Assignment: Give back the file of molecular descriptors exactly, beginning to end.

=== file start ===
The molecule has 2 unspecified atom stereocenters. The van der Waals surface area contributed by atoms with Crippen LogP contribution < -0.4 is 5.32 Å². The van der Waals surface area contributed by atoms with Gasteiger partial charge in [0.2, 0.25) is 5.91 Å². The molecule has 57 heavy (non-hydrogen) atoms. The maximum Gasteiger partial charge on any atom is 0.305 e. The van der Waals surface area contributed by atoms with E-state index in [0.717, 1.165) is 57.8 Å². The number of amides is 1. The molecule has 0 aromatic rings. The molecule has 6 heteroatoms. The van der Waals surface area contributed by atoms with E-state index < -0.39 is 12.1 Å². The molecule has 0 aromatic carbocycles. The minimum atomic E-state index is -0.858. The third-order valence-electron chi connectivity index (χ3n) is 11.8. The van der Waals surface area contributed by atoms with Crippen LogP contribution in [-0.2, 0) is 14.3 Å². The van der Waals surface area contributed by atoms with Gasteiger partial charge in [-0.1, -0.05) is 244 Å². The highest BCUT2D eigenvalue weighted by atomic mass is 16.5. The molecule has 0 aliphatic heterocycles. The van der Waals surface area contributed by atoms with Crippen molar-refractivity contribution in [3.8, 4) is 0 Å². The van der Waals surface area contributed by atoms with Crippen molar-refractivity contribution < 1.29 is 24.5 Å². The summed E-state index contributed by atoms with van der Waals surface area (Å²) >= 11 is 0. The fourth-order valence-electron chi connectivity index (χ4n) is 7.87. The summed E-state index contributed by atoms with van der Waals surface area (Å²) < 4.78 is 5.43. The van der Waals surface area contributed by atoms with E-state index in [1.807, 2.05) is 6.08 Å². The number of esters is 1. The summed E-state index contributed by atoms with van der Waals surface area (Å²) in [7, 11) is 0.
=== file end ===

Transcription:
The molecule has 2 unspecified atom stereocenters. The van der Waals surface area contributed by atoms with Crippen LogP contribution < -0.4 is 5.32 Å². The van der Waals surface area contributed by atoms with Gasteiger partial charge in [0.2, 0.25) is 5.91 Å². The molecule has 57 heavy (non-hydrogen) atoms. The maximum Gasteiger partial charge on any atom is 0.305 e. The van der Waals surface area contributed by atoms with E-state index in [0.717, 1.165) is 57.8 Å². The number of amides is 1. The molecule has 0 aromatic rings. The molecule has 6 heteroatoms. The van der Waals surface area contributed by atoms with E-state index < -0.39 is 12.1 Å². The molecule has 0 aromatic carbocycles. The minimum atomic E-state index is -0.858. The third-order valence-electron chi connectivity index (χ3n) is 11.8. The van der Waals surface area contributed by atoms with Crippen LogP contribution in [-0.2, 0) is 14.3 Å². The van der Waals surface area contributed by atoms with Gasteiger partial charge in [-0.1, -0.05) is 244 Å². The highest BCUT2D eigenvalue weighted by atomic mass is 16.5. The molecule has 0 aliphatic heterocycles. The van der Waals surface area contributed by atoms with Crippen molar-refractivity contribution in [3.8, 4) is 0 Å². The van der Waals surface area contributed by atoms with Crippen molar-refractivity contribution < 1.29 is 24.5 Å². The summed E-state index contributed by atoms with van der Waals surface area (Å²) >= 11 is 0. The fourth-order valence-electron chi connectivity index (χ4n) is 7.87. The summed E-state index contributed by atoms with van der Waals surface area (Å²) < 4.78 is 5.43. The van der Waals surface area contributed by atoms with E-state index in [1.807, 2.05) is 6.08 Å². The number of esters is 1. The summed E-state index contributed by atoms with van der Waals surface area (Å²) in [7, 11) is 0.